Video already constitutes more than 50% of mobile traffic and continues to grow. Rocket Optimizer cures buffering delays by intelligently dropping video quality.
With limited radio spectrum and the rapid growth in data consumption, wireless carriers are having trouble keeping up with data demand on their 3G and 4G networks--even after investing tens of billions a year in upgrades. The transition to smartphones has brought the full Web experience to mobile phone Web browsers, and that entails a lot of video streaming, despite the fact that mobile networks aren't suited for video on demand. The resulting congestion often causes delays in buffering when users are trying to watch streaming video.
Skyfire offers an alternative to buffering delays with a carrier solution called Rocket Optimizer. It is a cloud-based service that buffers and dynamically converts streaming video to a lower bit rate with an average size reduction of 50% to 60%. The concept of additional compression for Internet Web content is nothing new and has been used as far back as the AOL dial-up days when images had to be compressed further to run well on 0.028 Mbps dial-up modems. Though images no longer constitute the bulk of the network traffic, video already accounts for more than half of wireless network traffic.
Given the sometimes contentious nature of network management, especially when content is being reduced in quality, I interviewed Skyfire CEO Jeff Glueck to better understand how the product works. I was pleased to hear that the additional compression is only applied when there is network congestion. More importantly, this prevents video streams from being slowed by congestion control mechanisms within the network. So instead of buffering pauses in the video stream, the video bit rate is temporarily reduced in size.
Taking traffic data from the mobile networks as input, Rocket Controller might choose to route video data through the Rocket Optimizer to keep traffic flowing smoothly and fairly to app viewers.
Furthermore, the additional compression is applied fairly between customers and content sites. If everyone is trying to view the same bit-rate video and the network's capacity can't support all of them concurrently, then everyone's bit rate is shrunken enough to make all the streams fit. If 10 customers on a cell tower are viewing lower bit-rate videos while one customer views an HD video stream, the HD video stream will undergo additional compression while the others are left alone. It wouldn't be fair to apply additional compression to video streams that are already low in bit rate.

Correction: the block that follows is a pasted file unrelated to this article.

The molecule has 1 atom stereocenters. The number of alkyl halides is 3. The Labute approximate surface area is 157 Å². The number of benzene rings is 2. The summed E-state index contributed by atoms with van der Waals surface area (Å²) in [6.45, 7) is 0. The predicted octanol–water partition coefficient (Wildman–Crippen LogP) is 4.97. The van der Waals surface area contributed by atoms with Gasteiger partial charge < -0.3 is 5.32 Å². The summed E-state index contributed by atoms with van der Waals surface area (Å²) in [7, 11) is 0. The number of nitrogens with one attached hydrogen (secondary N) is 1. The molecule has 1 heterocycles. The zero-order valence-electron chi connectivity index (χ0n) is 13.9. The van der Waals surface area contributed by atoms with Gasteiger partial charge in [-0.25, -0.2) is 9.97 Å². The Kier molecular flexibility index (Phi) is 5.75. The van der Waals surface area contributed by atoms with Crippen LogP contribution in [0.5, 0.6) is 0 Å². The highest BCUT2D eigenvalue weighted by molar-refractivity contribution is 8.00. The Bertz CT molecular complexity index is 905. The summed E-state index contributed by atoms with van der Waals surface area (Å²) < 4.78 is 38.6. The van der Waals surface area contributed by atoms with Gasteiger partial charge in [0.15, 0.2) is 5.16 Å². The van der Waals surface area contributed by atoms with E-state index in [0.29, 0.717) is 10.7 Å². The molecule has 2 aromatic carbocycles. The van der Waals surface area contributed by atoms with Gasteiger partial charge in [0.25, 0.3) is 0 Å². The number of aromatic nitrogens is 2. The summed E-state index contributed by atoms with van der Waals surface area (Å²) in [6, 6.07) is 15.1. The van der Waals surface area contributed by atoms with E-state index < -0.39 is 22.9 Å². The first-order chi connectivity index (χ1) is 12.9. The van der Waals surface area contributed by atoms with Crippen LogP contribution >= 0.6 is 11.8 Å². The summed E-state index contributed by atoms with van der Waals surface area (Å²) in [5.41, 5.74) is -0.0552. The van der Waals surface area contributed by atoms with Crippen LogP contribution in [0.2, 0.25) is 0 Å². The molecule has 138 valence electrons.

From a usability standpoint, buffering delays are far more disruptive than a small loss of video fidelity. Though many content sites offer a selection of video bit rates and resolutions, granularity is often lacking. Netflix, for example, might abruptly drop an HD stream from 2 Mbps to 0.5 Mbps when the network is congested, even though it might support 1.5 Mbps. A dynamic transcoder can in some cases offer a higher quality of video to the mobile device when an in-between bit rate with more optimal resolution is provided.
Skyfire shrinks video to the optimal resolution of the particular client device. Many first-generation smartphones such as the iPhone 3GS are capable of displaying only HVGA (480 pixels by 320 pixels) which means widescreen content is rendered at a 480-pixel-by-270-pixel resolution. The benefit of a higher resolution and higher bit rate video stream at these lower resolutions is less noticeable and a dynamic compression scheme seems to be a reasonable compromise.
On a related note, Skyfire also offers a solution for consumers that solves the Adobe Flash compatibility problem on iPhones and iPads. The Skyfire iPhone and iPad apps tap into Skyfire's transcoding cloud, which can convert flash videos to an iOS-compatible format.
While Skyfire's carrier solution is already fairly reasonable, I asked Jeff Glueck if users could have a way to opt out of the system. For example, some wireless customers might be willing to let a higher bit rate and higher quality video buffer while they do something else rather than take a lower bit rate in real-time. The vast majority of customers will likely prefer to avoid buffering delays, but an opt-out capability would make everyone happy. Glueck responded that this might be a good feature and that it is probably a good idea for carriers to implement this, but for now users who want maximum fidelity and minimal delays are better off using a Wi-fi connection linked to a wired Internet service.